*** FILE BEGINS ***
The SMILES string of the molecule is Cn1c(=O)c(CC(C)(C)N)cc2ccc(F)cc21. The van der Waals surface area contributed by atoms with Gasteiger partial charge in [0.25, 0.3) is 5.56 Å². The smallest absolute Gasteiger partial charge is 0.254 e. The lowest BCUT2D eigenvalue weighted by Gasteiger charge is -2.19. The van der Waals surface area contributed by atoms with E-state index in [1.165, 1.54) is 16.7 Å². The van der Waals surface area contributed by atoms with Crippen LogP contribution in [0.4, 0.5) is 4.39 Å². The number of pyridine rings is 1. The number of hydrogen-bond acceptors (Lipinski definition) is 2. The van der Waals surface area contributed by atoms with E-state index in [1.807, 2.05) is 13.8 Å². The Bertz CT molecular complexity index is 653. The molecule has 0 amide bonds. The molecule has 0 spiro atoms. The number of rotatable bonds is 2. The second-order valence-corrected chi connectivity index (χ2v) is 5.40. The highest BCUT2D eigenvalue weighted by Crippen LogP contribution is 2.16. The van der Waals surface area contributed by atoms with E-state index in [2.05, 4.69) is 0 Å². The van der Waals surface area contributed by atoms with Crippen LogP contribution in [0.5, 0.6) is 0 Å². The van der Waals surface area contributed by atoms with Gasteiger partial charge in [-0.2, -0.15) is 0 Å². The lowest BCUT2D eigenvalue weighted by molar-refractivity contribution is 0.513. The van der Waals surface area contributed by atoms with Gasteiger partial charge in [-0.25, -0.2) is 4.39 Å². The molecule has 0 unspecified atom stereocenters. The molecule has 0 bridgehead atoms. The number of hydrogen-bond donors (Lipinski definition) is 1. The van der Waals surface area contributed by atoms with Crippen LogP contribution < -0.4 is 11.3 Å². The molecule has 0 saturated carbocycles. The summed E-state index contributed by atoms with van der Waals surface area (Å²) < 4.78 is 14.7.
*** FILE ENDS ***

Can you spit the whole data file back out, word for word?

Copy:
The SMILES string of the molecule is Cn1c(=O)c(CC(C)(C)N)cc2ccc(F)cc21. The van der Waals surface area contributed by atoms with Gasteiger partial charge in [0.25, 0.3) is 5.56 Å². The smallest absolute Gasteiger partial charge is 0.254 e. The lowest BCUT2D eigenvalue weighted by Gasteiger charge is -2.19. The van der Waals surface area contributed by atoms with E-state index in [1.165, 1.54) is 16.7 Å². The van der Waals surface area contributed by atoms with Crippen LogP contribution in [0.4, 0.5) is 4.39 Å². The number of pyridine rings is 1. The number of hydrogen-bond acceptors (Lipinski definition) is 2. The van der Waals surface area contributed by atoms with E-state index in [1.807, 2.05) is 13.8 Å². The Bertz CT molecular complexity index is 653. The molecule has 0 amide bonds. The molecule has 0 spiro atoms. The number of rotatable bonds is 2. The second-order valence-corrected chi connectivity index (χ2v) is 5.40. The highest BCUT2D eigenvalue weighted by Crippen LogP contribution is 2.16. The van der Waals surface area contributed by atoms with E-state index in [2.05, 4.69) is 0 Å². The van der Waals surface area contributed by atoms with Crippen LogP contribution in [0.5, 0.6) is 0 Å². The van der Waals surface area contributed by atoms with Gasteiger partial charge in [-0.2, -0.15) is 0 Å². The lowest BCUT2D eigenvalue weighted by molar-refractivity contribution is 0.513. The van der Waals surface area contributed by atoms with Gasteiger partial charge in [-0.25, -0.2) is 4.39 Å². The molecule has 0 unspecified atom stereocenters. The molecule has 0 bridgehead atoms. The number of hydrogen-bond donors (Lipinski definition) is 1. The van der Waals surface area contributed by atoms with Crippen LogP contribution < -0.4 is 11.3 Å². The molecule has 0 saturated carbocycles. The summed E-state index contributed by atoms with van der Waals surface area (Å²) < 4.78 is 14.7.